By Ray Stern
By Ray Stern
By New Times
By Amy Silverman
By Stephen Lemons
By Stephen Lemons
By Monica Alonzo
By Chris Parker
T he relationship between Alyssa Goodale and the women treating her for Lyme disease ended abruptly in February 2010.
It had not been inexpensive, costing Alyssa's parents more than $10,000 out of pocket over a four-month stretch on "energy machine" sessions and vitamin and nutritional supplements, not to mention a pile of prescription drugs that were supposed to help her heal.
But money and a quirky treatment protocol are not why, more than a year later, 19-year-old Alyssa remains embittered and a little confused.
"They would have killed me if I hadn't stopped going to them," she says in a matter-of-fact way that belies an anger that runs deep.
Rosdahl is a family nurse practitioner and former Arizona State University professor. She prefers to be called "Dr. Dana," a title she employs because of her advanced degree in nursing.
Arizona is one of six states that allow nurse practitioners to prescribe and dispense medication and to give diagnoses without a doctor's supervision.
That is what Rosdahl was doing for Alyssa Goodale and continues to do for what she estimates are 225 patients. The clinic also sells patients herbal and vitamin supplements as part of its protocol.
Its motto should be: "Lyme disease is everywhere — and we mean everywhere!"
Lyme is the nation's fastest-growing infectious disease. But Love and Rosdahl (among many others) seem convinced it is far more ubiquitous than those in authority are letting on.
The Centers for Disease Control and Prevention says symptoms of Lyme can include fever, headaches, arthritic-like aches and pains, chronic fatigue, and sometimes a small skin rash that looks like a bull's-eye.
As with a urinary tract infection or strep throat, most doctors say Lyme can be treated easily in its early stages with a few weeks of antibiotics. But if undiagnosed and untreated, Lyme disease can cause all kinds of issues, physiological and psychological.
Janet Love and Dana Rosdahl come across as sincere in their belief that doctors routinely misdiagnose the disease, leading to unnecessary pain and bad health for literally millions of people.
"We know how Lyme works, and we know how to fight it," Dana Rosdahl says. "But it's not an easy road for the patients or for us."
Therein lies the dilemma at the heart of this story, which examines the pitfalls that emerge when a clinic focuses on one diagnosis — Lyme disease, in this instance — to the exclusion of all others.
Such single-mindedness blurs critical thinking that is central to the proper care of any patient.
Naturally, that process has an acronym — WYLFIWYF, which stands for "what you look for is what you find."
Remnant Health Center looks for and finds Lyme disease.
"I believe that at least 70 percent of the population are infected [with Lyme], whether they know it or not," Love says. "I didn't, in my own case, for 15 years. We are passing infected blood directly into the blood supply. Some people think this is wacko, but it's not."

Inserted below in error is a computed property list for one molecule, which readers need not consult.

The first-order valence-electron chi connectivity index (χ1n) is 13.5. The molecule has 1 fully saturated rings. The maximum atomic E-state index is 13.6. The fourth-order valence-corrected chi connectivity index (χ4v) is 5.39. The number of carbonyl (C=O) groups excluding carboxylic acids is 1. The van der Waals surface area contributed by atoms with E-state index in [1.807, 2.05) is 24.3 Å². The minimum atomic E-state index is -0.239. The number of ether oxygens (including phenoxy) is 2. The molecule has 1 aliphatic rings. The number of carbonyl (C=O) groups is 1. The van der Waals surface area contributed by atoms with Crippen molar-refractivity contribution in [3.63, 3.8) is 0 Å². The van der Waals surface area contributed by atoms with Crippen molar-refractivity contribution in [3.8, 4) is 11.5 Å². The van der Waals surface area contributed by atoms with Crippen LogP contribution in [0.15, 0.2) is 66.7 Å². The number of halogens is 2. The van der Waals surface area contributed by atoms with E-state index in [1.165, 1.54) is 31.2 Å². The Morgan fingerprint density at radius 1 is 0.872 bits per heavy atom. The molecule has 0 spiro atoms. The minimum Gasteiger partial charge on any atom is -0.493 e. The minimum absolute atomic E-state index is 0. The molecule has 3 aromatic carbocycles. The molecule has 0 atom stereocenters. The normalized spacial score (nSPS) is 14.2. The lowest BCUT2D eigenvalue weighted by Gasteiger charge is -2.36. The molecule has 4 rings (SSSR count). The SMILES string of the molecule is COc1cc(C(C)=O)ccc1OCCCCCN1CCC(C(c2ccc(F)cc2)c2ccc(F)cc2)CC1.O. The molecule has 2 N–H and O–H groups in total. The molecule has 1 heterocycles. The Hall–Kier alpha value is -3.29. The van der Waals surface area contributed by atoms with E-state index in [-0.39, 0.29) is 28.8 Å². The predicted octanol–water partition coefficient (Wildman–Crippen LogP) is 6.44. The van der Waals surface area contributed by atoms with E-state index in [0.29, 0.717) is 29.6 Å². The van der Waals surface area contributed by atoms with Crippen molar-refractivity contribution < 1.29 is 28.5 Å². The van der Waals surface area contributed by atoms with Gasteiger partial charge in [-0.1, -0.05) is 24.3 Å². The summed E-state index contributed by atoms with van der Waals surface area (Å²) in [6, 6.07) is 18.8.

Last October, a professor who specializes in the history of infectious diseases told an audience at an Institute of Medicine seminar in Washington, D.C.: "Lyme disease is anything but a simple story."
What happened to Alyssa Goodale at Remnant Health Clinic is a case in point.
Alyssa never did test positive for Lyme disease, despite extensive blood work and other evaluations.
But that didn't stop the clinic from continuing to treat the ailing young woman for full-blown Lyme.
That included a regimen of potent antibiotics that landed Alyssa in a Gilbert emergency room in February 2010.
"This young woman is very lucky to be alive," says Dr. David Arneson, a naturopathic physician who began treating Alyssa shortly after that hospital visit.
"She almost died of an opiate overdose from all the drugs she was on. I can't say the people at that clinic had any intent to hurt her. But they needed second or third opinions. They got none. Lyme disease is real. But some people make a grave mistake by calling everything Lyme."
Dana Rosdahl points out, accurately, that Lyme disease remains very difficult to diagnose, mainly because standard lab blood tests for it are imprecise.
The most common blood test for Lyme, called the ELISA, provides so many false-positive readings that most doctors won't use its results as a sole basis for diagnosis.
Prescribing long-term antibiotics to treat what supposedly is "chronic Lyme disease" (in itself a controversial diagnosis) is a practice most doctors see as perilous.
But Rosdahl and Love say what went awry was not their fault.
"Alyssa is a sweet little girl," Love says, "though I didn't think she would have the discipline for our program. But Dana decided to treat her out of compassion. We never hurt her."
Janet Love utilizes an array of "energy machines" that would fit on the set of a Back to the Future movie.
She keeps the desktop devices in her Remnant office and says they accomplish amazing things, including having saved her own life from a vicious bout with Lyme disease.